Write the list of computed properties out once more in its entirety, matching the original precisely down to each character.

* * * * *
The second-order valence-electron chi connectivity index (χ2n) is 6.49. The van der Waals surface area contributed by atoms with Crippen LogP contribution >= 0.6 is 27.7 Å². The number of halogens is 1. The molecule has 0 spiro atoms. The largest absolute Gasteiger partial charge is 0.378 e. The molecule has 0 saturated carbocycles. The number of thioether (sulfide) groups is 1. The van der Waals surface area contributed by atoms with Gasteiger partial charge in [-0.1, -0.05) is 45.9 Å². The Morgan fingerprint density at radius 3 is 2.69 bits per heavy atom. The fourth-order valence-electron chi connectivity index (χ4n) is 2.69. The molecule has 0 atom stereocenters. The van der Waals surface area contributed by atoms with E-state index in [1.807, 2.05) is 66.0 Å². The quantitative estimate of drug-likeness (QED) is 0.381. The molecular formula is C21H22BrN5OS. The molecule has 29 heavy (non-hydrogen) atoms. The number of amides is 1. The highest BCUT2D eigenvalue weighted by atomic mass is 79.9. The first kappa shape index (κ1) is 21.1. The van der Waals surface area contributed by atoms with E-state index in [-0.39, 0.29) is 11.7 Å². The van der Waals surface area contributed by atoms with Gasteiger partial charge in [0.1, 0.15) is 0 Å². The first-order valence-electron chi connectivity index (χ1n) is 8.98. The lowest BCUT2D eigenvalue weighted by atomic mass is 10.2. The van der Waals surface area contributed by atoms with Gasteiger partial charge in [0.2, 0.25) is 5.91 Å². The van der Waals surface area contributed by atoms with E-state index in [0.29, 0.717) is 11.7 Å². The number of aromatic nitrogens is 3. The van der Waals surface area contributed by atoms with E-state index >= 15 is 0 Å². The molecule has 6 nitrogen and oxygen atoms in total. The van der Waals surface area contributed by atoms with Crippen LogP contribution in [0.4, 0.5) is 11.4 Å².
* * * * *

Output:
The second-order valence-electron chi connectivity index (χ2n) is 6.49. The van der Waals surface area contributed by atoms with Crippen LogP contribution >= 0.6 is 27.7 Å². The number of halogens is 1. The molecule has 0 spiro atoms. The largest absolute Gasteiger partial charge is 0.378 e. The molecule has 0 saturated carbocycles. The number of thioether (sulfide) groups is 1. The van der Waals surface area contributed by atoms with Gasteiger partial charge in [-0.1, -0.05) is 45.9 Å². The Morgan fingerprint density at radius 3 is 2.69 bits per heavy atom. The fourth-order valence-electron chi connectivity index (χ4n) is 2.69. The molecule has 0 atom stereocenters. The van der Waals surface area contributed by atoms with E-state index in [1.807, 2.05) is 66.0 Å². The quantitative estimate of drug-likeness (QED) is 0.381. The molecular formula is C21H22BrN5OS. The molecule has 29 heavy (non-hydrogen) atoms. The number of amides is 1. The highest BCUT2D eigenvalue weighted by atomic mass is 79.9. The first kappa shape index (κ1) is 21.1. The van der Waals surface area contributed by atoms with E-state index in [-0.39, 0.29) is 11.7 Å². The van der Waals surface area contributed by atoms with Gasteiger partial charge in [0.1, 0.15) is 0 Å². The first-order valence-electron chi connectivity index (χ1n) is 8.98. The lowest BCUT2D eigenvalue weighted by atomic mass is 10.2. The van der Waals surface area contributed by atoms with Gasteiger partial charge in [0.2, 0.25) is 5.91 Å². The van der Waals surface area contributed by atoms with E-state index in [0.29, 0.717) is 11.7 Å². The number of aromatic nitrogens is 3. The van der Waals surface area contributed by atoms with E-state index >= 15 is 0 Å². The molecule has 6 nitrogen and oxygen atoms in total. The van der Waals surface area contributed by atoms with Crippen LogP contribution in [0.4, 0.5) is 11.4 Å².